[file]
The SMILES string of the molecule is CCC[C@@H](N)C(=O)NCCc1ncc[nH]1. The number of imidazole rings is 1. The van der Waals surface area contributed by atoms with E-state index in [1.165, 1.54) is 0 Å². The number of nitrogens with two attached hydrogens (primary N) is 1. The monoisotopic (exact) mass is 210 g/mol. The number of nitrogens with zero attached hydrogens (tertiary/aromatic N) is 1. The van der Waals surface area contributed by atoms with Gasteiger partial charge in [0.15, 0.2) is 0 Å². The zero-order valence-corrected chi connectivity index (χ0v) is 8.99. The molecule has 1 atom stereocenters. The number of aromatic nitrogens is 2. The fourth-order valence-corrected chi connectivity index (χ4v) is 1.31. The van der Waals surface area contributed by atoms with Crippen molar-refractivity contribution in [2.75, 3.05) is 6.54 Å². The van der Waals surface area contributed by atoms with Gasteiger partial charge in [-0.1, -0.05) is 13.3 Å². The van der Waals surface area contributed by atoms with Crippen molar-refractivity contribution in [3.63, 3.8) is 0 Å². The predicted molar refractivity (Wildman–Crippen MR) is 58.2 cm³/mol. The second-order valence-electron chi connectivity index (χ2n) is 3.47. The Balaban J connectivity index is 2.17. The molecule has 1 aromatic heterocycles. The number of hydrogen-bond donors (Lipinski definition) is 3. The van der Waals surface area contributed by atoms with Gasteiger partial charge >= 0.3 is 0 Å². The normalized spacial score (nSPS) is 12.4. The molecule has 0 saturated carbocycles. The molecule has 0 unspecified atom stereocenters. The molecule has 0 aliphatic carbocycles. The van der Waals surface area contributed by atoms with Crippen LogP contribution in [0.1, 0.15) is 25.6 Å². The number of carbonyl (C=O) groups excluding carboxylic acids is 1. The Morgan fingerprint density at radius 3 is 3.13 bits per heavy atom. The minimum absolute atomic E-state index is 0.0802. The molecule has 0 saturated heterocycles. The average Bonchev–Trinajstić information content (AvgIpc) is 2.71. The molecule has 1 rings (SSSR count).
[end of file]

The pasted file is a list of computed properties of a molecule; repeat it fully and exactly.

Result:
The SMILES string of the molecule is CCC[C@@H](N)C(=O)NCCc1ncc[nH]1. The number of imidazole rings is 1. The van der Waals surface area contributed by atoms with E-state index in [1.165, 1.54) is 0 Å². The number of nitrogens with two attached hydrogens (primary N) is 1. The monoisotopic (exact) mass is 210 g/mol. The number of nitrogens with zero attached hydrogens (tertiary/aromatic N) is 1. The van der Waals surface area contributed by atoms with Gasteiger partial charge in [0.15, 0.2) is 0 Å². The zero-order valence-corrected chi connectivity index (χ0v) is 8.99. The molecule has 1 atom stereocenters. The number of aromatic nitrogens is 2. The fourth-order valence-corrected chi connectivity index (χ4v) is 1.31. The van der Waals surface area contributed by atoms with Crippen molar-refractivity contribution in [2.75, 3.05) is 6.54 Å². The van der Waals surface area contributed by atoms with Gasteiger partial charge in [-0.1, -0.05) is 13.3 Å². The van der Waals surface area contributed by atoms with Crippen molar-refractivity contribution in [3.63, 3.8) is 0 Å². The predicted molar refractivity (Wildman–Crippen MR) is 58.2 cm³/mol. The second-order valence-electron chi connectivity index (χ2n) is 3.47. The Balaban J connectivity index is 2.17. The molecule has 1 aromatic heterocycles. The number of hydrogen-bond donors (Lipinski definition) is 3. The van der Waals surface area contributed by atoms with Gasteiger partial charge >= 0.3 is 0 Å². The normalized spacial score (nSPS) is 12.4. The molecule has 0 saturated carbocycles. The molecule has 0 unspecified atom stereocenters. The molecule has 0 aliphatic carbocycles. The van der Waals surface area contributed by atoms with Crippen LogP contribution in [0.1, 0.15) is 25.6 Å². The number of carbonyl (C=O) groups excluding carboxylic acids is 1. The Morgan fingerprint density at radius 3 is 3.13 bits per heavy atom. The minimum absolute atomic E-state index is 0.0802. The molecule has 0 saturated heterocycles. The average Bonchev–Trinajstić information content (AvgIpc) is 2.71. The molecule has 1 rings (SSSR count).